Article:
Sneak Preview: OVW Aims To Improve TA Initiative Performance
(The following was excerpted from a recent article in the Single Audit Information Service.) The Department of Justice (DOJ) Office of Violence Against Women (OVW) has stated that for federal fiscal year (FY) 2019 Training and Technical Assistance Program (TA Initiative) grants, it would assess the performance of recipients applying for a new or continued award to ensure those entities can commence work upon receiving an award, in response to one of several recommendations in a recent DOJ Office of Inspector General (OIG) audit.
Since 2010, OVW has awarded more than $300 million in grant funds to federal, state, tribal and nonprofit organizations to provide direct training and technical assistance to grant recipients and subrecipients, such as law enforcement and legal entities, in other OVW programs to improve overall response to violence against women. Such technical assistance includes in-person and online educational opportunities, peer-to-peer consultations, site visits and tailored assistance. The OIG reviewed 146 TA Initiative awards totaling $72 million made in FYs 2015 and 2016 to determine whether OVW: (1) made awards to eligible applicants, (2) monitored awards to prevent project duplication and unallowable costs, and (3) ensured that recipients are appropriately progressing on the objectives of the award.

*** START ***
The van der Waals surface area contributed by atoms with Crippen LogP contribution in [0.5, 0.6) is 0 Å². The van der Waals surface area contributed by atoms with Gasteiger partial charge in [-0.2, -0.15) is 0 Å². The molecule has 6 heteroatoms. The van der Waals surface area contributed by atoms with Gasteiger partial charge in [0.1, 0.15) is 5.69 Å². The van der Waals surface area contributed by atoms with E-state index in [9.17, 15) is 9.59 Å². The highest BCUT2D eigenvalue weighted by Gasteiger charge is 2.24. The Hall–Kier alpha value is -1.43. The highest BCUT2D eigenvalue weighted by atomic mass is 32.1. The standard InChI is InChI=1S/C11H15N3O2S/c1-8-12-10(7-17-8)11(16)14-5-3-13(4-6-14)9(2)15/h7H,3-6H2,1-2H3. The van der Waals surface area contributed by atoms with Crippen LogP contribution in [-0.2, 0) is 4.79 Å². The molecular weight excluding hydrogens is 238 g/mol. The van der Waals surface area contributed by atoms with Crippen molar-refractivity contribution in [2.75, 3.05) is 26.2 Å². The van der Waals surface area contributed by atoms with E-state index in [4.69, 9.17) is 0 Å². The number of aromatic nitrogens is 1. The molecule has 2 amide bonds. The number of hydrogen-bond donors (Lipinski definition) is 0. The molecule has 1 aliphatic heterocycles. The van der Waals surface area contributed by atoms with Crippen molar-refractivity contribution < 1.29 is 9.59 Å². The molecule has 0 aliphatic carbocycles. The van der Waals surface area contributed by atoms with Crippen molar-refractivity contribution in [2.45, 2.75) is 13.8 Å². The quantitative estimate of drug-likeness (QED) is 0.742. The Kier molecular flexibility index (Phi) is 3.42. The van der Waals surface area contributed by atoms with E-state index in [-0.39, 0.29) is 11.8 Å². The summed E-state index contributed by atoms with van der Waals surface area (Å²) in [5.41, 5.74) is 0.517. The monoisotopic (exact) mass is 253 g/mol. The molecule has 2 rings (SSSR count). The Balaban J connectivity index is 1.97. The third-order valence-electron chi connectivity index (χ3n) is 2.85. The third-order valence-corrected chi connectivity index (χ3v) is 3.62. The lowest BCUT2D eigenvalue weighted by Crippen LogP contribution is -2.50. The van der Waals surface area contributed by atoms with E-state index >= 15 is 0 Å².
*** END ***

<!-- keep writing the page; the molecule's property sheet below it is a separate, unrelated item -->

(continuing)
While OIG determined that most TA Initiative recipients were successfully completing the goals and objectives of their awards, it did identify weaknesses in OVW’s administration of the program from pre-award evaluation through post-award monitoring.
Concerning the pre-award process, OIG found that OVW generally complied with all federally mandated solicitation requirements and conducted thorough and detailed reviews of applicants’ award budgets. However, it found that 95 percent of TA Initiative awards in its review did not receive final financial clearance prior to the project start date, which hindered the recipients’ ability to begin substantive work on their awards. Further, more than 40 percent of program awards OIG reviewed received final financial clearance more than five months after the project start date. “While the OIG recognizes the critical nature of a detailed and thorough financial review, we believe that proactive measures should be implemented in order to expedite the financial clearance process, while maintaining effective oversight,” OIG added.
(The full version of this story has now been made available to all for a limited time here.)